One of the first things I noticed when I reported from North Korea was the traffic cops: they were all women.
They were beautifully turned out; perfect uniforms, heavily made up: it was performance.
Same as the buses ferrying office workers dressed in suits, brief cases in hand, to the underground rail.
They arrived on cue each time the bus of foreign media passed by.
It was hard to know what was real and what was contrived: the paranoia of the hermit kingdom can do that; it is designed to.
The North Korean regime understands the power of the image: military parades; statues and murals in tribute to the leadership; revolutionary art depicting the adoring masses.
North Korea has had its own mass games: Cirque du Soleil on steroids, it has been called.
One hundred thousand people in a display of propaganda: music, dancing, acrobatics in a stadium billed as having the highest seating capacity in the world.
The Arirang Games took its name from a story of lovers torn apart: in its way an allegory of the two divided Koreas.
Now, we have the Winter Olympics: the two Koreas for a moment together, with the possibility of a more lasting diplomatic breakthrough.
Or is it just a North Korean propaganda coup?
Pyongyang turns on the charm offensive
The Olympics have already facetiously been dubbed the Pyongyang Games.
"The gold medal for the best propaganda performance at the Winter Olympics must go to Kim Jong-un … Is Mr Kim playing South Korea? Of course he is. His strategy is to drive a wedge between the US and its ally," writes Roula Khalaf in this week's Financial Times:
This is a well-worn tactic. North Korea has played bait-and-switch for years, entering negotiations then walking away, buying time while it develops its nuclear weapons program.
Think of this: North Korea now has the weapons and the means to deliver them to potentially wreak disaster as far away as the United States, or Australia. He has threatened to turn Asia into a "sea of fire".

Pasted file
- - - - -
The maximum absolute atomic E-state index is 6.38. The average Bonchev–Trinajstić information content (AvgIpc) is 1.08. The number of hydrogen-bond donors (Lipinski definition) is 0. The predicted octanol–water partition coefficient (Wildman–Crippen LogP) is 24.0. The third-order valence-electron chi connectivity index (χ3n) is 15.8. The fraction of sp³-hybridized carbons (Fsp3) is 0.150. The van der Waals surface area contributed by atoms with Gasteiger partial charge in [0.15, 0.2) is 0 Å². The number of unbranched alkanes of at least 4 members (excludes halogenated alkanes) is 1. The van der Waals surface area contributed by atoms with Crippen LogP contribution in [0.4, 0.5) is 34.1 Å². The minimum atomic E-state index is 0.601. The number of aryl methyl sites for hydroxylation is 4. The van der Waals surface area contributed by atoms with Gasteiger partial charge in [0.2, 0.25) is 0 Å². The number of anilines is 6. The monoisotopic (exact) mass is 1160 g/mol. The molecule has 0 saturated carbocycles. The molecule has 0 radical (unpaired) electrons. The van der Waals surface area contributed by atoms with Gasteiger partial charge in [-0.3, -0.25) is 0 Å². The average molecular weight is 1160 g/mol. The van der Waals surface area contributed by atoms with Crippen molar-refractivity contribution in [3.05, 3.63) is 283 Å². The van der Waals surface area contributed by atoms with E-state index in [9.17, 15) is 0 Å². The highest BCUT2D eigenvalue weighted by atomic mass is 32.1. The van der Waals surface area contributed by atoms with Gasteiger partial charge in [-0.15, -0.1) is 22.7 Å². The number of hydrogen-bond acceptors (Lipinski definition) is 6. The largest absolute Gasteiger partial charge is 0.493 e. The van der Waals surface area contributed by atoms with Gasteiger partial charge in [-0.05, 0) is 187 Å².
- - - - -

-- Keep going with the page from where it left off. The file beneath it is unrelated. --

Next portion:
He has had his uncle executed — shot by anti-aircraft guns and then incinerated — denouncing him as a "traitor" a "dog" and "human scum".
He had his brother murdered in a bizarre plot: two women poisoning him in Kuala Lumpur airport.
Yet, for all of this, the world has seemed enchanted by a North Korean charm offensive — namely cheerleaders and Mr Kim's sister, Kim Yo-jong, his envoy to the games.
She has been photographed smiling with South Korean leader Moon Jae-in.
South Korean media has even dubbed her "princess" and likened her to President Donald Trump's daughter Ivanka.
Ms Kim herself has the title of deputy director of the Propaganda and Agitation Department. She has clearly done her job well.
The masters of spectacle
The North regime captures the essence of politics as "spectacle" — a term coined by French theorist Guy Debord in his 1967 book The Society of the Spectacle.
Debord traced its rise to the 1920s linking it to fascism and the eastern bloc when society, he wrote, becomes a "rigged game".
What better stage than the Olympics?
Sports scholars Alan Tomlinson and Christopher Young write, "Sports events celebrating the body and physical culture have long been driven by political and ideological motives".
The Kim regime in North Korea have been masters of spectacle.
Music has been used to soothe the masses and spread the message.
The country's founding father, Kim Il-sung, composed his own opera, titled Blood Sea.
His son and heir Kim Jong-il said "music must work for politics, and music without politics is the same as flowers without scent".
It is no surprise the current leader, Kim Jong-un, has updated the theme forming his own all-girl band, the Moranbong Band, which performs at all officials functions playing songs of war, victory and self-reliance.
What lies beneath
North Korea is foolishly lampooned, in reality the leadership is shrew. Korean scholars Heonik Kwok and Hyung Ho-chung have written that the Kim family knows how to "build an aura of captivating, charismatic power."
Now, Mr Kim is working that trick on the rest of the world. Why wouldn't he? The West too has been captured by politics as spectacle.
Debord saw the beginnings of this in the 1960s where "the status of celebrity offers the promise of being showered with "all good things" that capitalism has to offer". We surrender the autonomous life, he wrote, "in return for an apotheosis of image".
When a TV reality star is in the White House, it isn't difficult to see how Mr Kim and his attractive, smiling sister can make us forget the nuclear threat, and the plight of those millions trapped in a brutal, secretive world.
Those millions we don't see behind the cheerleaders and glory of the Olympics.
Matter of Fact with Stan Grant is on the ABC News Channel at 9pm, Monday to Thursday.